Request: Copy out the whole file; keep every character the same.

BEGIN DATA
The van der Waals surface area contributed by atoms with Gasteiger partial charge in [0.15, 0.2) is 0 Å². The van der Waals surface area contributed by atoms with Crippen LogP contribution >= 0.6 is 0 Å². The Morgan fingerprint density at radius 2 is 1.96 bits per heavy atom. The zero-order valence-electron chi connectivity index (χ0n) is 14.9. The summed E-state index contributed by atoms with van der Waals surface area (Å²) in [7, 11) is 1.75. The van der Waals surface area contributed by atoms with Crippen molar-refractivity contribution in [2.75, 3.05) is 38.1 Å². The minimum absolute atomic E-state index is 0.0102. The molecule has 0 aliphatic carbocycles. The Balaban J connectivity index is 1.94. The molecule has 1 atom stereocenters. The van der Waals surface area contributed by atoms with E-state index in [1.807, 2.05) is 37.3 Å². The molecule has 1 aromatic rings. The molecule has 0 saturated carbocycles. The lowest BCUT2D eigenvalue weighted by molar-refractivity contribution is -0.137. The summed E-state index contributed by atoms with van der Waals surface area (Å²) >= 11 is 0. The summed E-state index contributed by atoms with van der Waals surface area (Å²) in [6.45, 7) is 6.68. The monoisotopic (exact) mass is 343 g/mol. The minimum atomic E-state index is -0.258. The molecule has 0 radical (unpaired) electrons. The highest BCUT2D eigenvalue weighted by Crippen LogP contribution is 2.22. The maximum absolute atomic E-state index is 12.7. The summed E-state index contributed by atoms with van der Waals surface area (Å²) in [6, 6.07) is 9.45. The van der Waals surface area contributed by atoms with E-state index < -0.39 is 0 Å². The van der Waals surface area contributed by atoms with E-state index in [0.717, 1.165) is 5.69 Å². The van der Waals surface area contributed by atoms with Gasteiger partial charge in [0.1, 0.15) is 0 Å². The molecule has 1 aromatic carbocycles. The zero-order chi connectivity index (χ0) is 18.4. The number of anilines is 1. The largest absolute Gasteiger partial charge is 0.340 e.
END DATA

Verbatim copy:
The van der Waals surface area contributed by atoms with Gasteiger partial charge in [0.15, 0.2) is 0 Å². The van der Waals surface area contributed by atoms with Crippen LogP contribution >= 0.6 is 0 Å². The Morgan fingerprint density at radius 2 is 1.96 bits per heavy atom. The zero-order valence-electron chi connectivity index (χ0n) is 14.9. The summed E-state index contributed by atoms with van der Waals surface area (Å²) in [7, 11) is 1.75. The van der Waals surface area contributed by atoms with Crippen molar-refractivity contribution in [2.75, 3.05) is 38.1 Å². The minimum absolute atomic E-state index is 0.0102. The molecule has 0 aliphatic carbocycles. The Balaban J connectivity index is 1.94. The molecule has 1 atom stereocenters. The van der Waals surface area contributed by atoms with E-state index in [1.807, 2.05) is 37.3 Å². The molecule has 1 aromatic rings. The molecule has 0 saturated carbocycles. The lowest BCUT2D eigenvalue weighted by molar-refractivity contribution is -0.137. The summed E-state index contributed by atoms with van der Waals surface area (Å²) >= 11 is 0. The summed E-state index contributed by atoms with van der Waals surface area (Å²) in [6.45, 7) is 6.68. The monoisotopic (exact) mass is 343 g/mol. The minimum atomic E-state index is -0.258. The molecule has 0 radical (unpaired) electrons. The highest BCUT2D eigenvalue weighted by Crippen LogP contribution is 2.22. The maximum absolute atomic E-state index is 12.7. The summed E-state index contributed by atoms with van der Waals surface area (Å²) in [6, 6.07) is 9.45. The van der Waals surface area contributed by atoms with E-state index < -0.39 is 0 Å². The van der Waals surface area contributed by atoms with E-state index in [0.717, 1.165) is 5.69 Å². The van der Waals surface area contributed by atoms with Gasteiger partial charge in [0.1, 0.15) is 0 Å². The molecule has 1 aromatic carbocycles. The zero-order chi connectivity index (χ0) is 18.4. The number of anilines is 1. The largest absolute Gasteiger partial charge is 0.340 e.